Claimant-investor’s Position

[29].
[Claimant—investor] contends that the courts’ decision to terminate the Agreement has no legal effect in the present arbitration, since the arbitration clause excludes the jurisdiction of Kazakh courts to consider the validity or termination of the Agreement. The finding of the Kazakh courts that they had jurisdiction to hear the case on termination is incorrect and has no res judicata effect, as explored above. Also, Kazakh procedural law has no application in the present case. Further, [Claimant-investor] argues that in any event the scope of the Kazakh courts’ decision does not extend to a termination of the arbitration clause. The principle of separability of the arbitration clause, existing under both Swedish and Kazakh law, establishes that the agreement to arbitrate is to be considered and evaluated as a separate agreement. This principle is firmly established in numerous countries and laid down in the UNCITRAL Model Law on Arbitration. The contention that a distinction between invalidity and termination of an agreement, or between a termination declared by a party or by a court, are novelties without any substantiation.

The Tribunal’s Findings

[30].
The Arbitral Tribunal refers to its finding above that Swedish law is decisive for the legal effects to be attributed to the Kazakh courts’ decision to terminate the Agreement. Under Swedish law there is no doubt that these Kazakh court decisions are not binding upon the Arbitral Tribunal, and that the Tribunal is empowered to determine its own competence. The evidentiary effect attributable to Kazakh jurisprudence is of little[,] if any[,] significance when the law such jurisprudence is alleged to clarify is without application in the present case.
[31].
The Arbitral Tribunal’s conclusion is that the Kazakh courts’ decision to terminate the Agreement is no bar to jurisdiction under the arbitration clause.

(4) Act of State Doctrine

Respondent—Kazakhstan’s Position

[32].
[Respondent-Kazakhstan] claims that the action of the General Prosecutor and the decisions of the Kazakh courts to terminate the Agreement are sovereign acts of [Kazakhstan] in enforcing Kazakh law within its territory and should not be adjudicated by this Tribu nal [Respondent-Kazakhstan] argues that such a complaint would be barred by the Act of State doctrine in the United States, allegedly [Claimant-investor’s citizenship. [Respondent-Kazakhstan] admits that 9 U.S.C. Section 15 enacted in 1988 provides that enforcement of arbitration agreements and the confirmation of arbitration awards are enforceable in the United States notwithstanding the Act of State doctrine, but asserts that this is not the issue in the present arbitration, and refers to U.S. cases supporting that the Act of State doctrine bars consideration of claims in U.S. courts.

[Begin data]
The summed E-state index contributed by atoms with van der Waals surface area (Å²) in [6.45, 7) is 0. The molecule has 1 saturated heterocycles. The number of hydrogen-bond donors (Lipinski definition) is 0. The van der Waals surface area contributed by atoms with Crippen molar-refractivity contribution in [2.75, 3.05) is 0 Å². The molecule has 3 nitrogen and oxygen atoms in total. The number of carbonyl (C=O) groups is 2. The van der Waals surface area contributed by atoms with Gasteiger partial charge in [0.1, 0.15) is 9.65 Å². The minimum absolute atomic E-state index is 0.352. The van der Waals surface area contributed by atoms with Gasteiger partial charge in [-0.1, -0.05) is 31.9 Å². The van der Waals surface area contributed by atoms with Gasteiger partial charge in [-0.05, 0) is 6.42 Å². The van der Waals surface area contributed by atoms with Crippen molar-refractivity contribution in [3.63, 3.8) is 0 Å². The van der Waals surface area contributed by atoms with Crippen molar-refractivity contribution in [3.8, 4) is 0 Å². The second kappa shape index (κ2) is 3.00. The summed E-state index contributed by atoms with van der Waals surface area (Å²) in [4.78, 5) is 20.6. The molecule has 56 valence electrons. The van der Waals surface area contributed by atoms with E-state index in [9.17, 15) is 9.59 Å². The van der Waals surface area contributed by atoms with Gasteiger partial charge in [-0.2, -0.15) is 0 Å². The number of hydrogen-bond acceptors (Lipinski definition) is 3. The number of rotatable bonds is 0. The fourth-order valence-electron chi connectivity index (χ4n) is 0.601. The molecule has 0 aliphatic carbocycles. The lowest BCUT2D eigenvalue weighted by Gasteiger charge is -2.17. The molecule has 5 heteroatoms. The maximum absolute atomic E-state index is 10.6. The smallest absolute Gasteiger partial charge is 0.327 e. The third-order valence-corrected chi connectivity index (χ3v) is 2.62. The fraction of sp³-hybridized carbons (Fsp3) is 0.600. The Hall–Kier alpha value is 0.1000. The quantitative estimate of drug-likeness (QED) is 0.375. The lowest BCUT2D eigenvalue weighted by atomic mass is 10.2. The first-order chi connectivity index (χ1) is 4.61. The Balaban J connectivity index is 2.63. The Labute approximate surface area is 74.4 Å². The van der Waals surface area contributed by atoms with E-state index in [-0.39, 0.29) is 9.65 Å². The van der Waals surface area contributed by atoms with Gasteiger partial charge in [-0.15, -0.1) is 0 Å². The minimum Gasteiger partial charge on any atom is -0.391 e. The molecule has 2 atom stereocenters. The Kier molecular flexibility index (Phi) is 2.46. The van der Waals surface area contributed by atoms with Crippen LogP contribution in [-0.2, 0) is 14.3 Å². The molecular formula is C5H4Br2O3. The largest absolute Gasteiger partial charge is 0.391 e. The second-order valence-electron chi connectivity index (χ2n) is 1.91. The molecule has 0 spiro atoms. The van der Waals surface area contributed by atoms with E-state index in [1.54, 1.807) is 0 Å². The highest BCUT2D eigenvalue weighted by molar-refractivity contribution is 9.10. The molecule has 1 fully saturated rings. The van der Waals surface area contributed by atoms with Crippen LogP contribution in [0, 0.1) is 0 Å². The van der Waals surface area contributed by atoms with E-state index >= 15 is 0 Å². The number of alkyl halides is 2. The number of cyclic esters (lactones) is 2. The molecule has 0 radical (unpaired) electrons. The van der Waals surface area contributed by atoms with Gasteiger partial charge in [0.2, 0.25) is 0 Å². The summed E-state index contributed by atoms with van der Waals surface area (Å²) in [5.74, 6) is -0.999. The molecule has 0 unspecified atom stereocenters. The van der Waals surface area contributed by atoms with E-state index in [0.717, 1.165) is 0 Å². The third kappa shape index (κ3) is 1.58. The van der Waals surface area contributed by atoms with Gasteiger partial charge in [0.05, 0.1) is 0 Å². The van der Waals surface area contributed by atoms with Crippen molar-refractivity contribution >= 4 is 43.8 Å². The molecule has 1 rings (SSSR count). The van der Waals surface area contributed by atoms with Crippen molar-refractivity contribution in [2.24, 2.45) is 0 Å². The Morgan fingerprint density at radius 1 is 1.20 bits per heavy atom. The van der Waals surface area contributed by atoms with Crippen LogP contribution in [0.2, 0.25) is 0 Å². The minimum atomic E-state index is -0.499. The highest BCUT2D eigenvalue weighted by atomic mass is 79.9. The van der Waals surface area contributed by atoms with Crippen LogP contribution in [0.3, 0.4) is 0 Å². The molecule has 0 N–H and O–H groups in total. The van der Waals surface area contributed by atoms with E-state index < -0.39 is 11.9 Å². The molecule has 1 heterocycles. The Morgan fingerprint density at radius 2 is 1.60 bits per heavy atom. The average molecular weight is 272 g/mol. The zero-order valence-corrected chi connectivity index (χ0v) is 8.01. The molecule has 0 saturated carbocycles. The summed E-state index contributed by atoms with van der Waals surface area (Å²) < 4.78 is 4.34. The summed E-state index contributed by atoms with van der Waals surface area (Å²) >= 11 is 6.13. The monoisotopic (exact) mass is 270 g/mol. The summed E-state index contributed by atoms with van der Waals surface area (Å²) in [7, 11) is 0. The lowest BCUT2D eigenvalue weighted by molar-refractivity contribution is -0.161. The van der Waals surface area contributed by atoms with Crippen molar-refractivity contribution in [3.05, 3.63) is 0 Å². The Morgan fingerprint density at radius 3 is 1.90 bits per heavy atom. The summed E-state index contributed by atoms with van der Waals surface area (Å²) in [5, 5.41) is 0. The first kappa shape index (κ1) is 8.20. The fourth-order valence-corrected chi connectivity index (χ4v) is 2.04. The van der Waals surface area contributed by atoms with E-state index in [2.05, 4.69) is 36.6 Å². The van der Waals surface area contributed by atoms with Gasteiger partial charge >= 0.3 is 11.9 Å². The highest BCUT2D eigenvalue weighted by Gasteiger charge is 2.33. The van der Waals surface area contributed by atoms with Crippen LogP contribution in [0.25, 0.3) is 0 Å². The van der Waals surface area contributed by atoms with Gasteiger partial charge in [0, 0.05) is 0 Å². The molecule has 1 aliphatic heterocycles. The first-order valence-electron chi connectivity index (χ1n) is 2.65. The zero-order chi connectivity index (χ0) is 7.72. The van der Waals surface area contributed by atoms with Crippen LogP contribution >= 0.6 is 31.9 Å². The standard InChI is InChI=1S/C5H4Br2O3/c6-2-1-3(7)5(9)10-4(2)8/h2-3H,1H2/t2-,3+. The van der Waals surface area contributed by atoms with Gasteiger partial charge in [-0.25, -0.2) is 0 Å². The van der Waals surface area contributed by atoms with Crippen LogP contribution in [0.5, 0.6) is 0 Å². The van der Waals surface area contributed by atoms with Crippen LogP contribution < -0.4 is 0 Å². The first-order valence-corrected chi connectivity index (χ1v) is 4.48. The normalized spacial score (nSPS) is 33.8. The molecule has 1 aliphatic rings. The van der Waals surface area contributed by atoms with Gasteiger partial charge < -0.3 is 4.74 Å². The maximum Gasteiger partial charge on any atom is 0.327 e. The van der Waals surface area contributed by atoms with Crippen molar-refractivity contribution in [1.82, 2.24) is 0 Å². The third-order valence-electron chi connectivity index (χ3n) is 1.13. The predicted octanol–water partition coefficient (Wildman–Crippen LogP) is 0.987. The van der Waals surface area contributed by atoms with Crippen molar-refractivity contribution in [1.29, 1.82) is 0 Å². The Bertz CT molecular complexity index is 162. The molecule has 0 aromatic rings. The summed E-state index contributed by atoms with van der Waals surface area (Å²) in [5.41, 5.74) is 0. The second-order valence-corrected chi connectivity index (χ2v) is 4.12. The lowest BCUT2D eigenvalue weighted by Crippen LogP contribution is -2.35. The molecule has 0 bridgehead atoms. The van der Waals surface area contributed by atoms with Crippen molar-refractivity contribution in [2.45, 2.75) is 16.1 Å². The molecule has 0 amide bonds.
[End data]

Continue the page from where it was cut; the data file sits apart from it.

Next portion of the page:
Claimant—investor’s Position

[33].
[Claimant-investor] argues the Act of State Doctrine is an American judicial principle preventing U.S. courts from trying the legality of actions of foreign states. The Act of State Doctrine is, however, a principle of U.S. procedural law and does not bind courts, let alone arbitral tribunals, outside the United States. Consequently, the Act of State Doctrine does not apply to international commercial arbitrations. It has no relevance whatsoever to the dispute before the Arbitral Tribunal. According to [Claimant-investor] the Act of State doctrine does not even apply to arbitrations in the United States. Reference is made to Chapter 1 § 15 of the United States Arbitration Act, which stipulates that:

Enforcement of arbitral agreements, confirmation of arbitral awards, and execution upon judgments based on orders confirming such awards shall not be refused on the basis of the Act of State Doctrine.

The Tribunal’s Findings

[34].
The Arbitral Tribunal does not find that the U.S. procedural principle referred to as the Act of State Doctrine is applicable in the present arbitration. The nationality of [Claimant-investor] is obviously not sufficient to make U.S. procedural principles applicable. The SCC Rules or Swedish arbitration law do not contain any provisions corresponding to the procedural principle asserted by [Respondent-Kazakhstan].
[35].
The Arbitral Tribunal, therefore, concludes that the Act of State Doctrine, or the asserted nature of the General Prosecutor’s actions or the decisions of the Kazakh courts, asserted to be sovereign acts of a State, do not constitute bars to jurisdiction under the arbitration clause.

(5) Comity Among States

Respondent—Kazakhstan’s Position

[36].
[Respondent-Kazakhstan] also contends that "as a matter of international comity this Tribunal should be hesitant to review the acts of [Kazakhstan] in its sovereign and judicial capacity, acting to enforce its laws against its own government agency, absent a blatant abuse of power, which clearly is not this case." The Tribunal "should at least give the sovereign, non-commercial acts of [Kazakhstan] the deference that comity requires."

Claimant-investor’s Position

[37].
[Claimant-investor] states that [Respondent-Kazakhstan]’s reference to "comity" is as misplaced as the reference to the Act of State Doctrine. Comity— comitas gentium— is a concept of public international law which refers to non-binding rules of politeness, convenience and goodwill observed by sovereign states in their mutual dealings. The Arbitral Tribunal does not act in the interests of any State, nor does it exercise State authority of any kind. The Arbitral Tribunal derives its authority from the arbitration agreement entered into by [Claimant—investor] and [Respondent-Kazakhstan]. There is no room for "comity" in such context.

The Tribunal’s Findings

[38].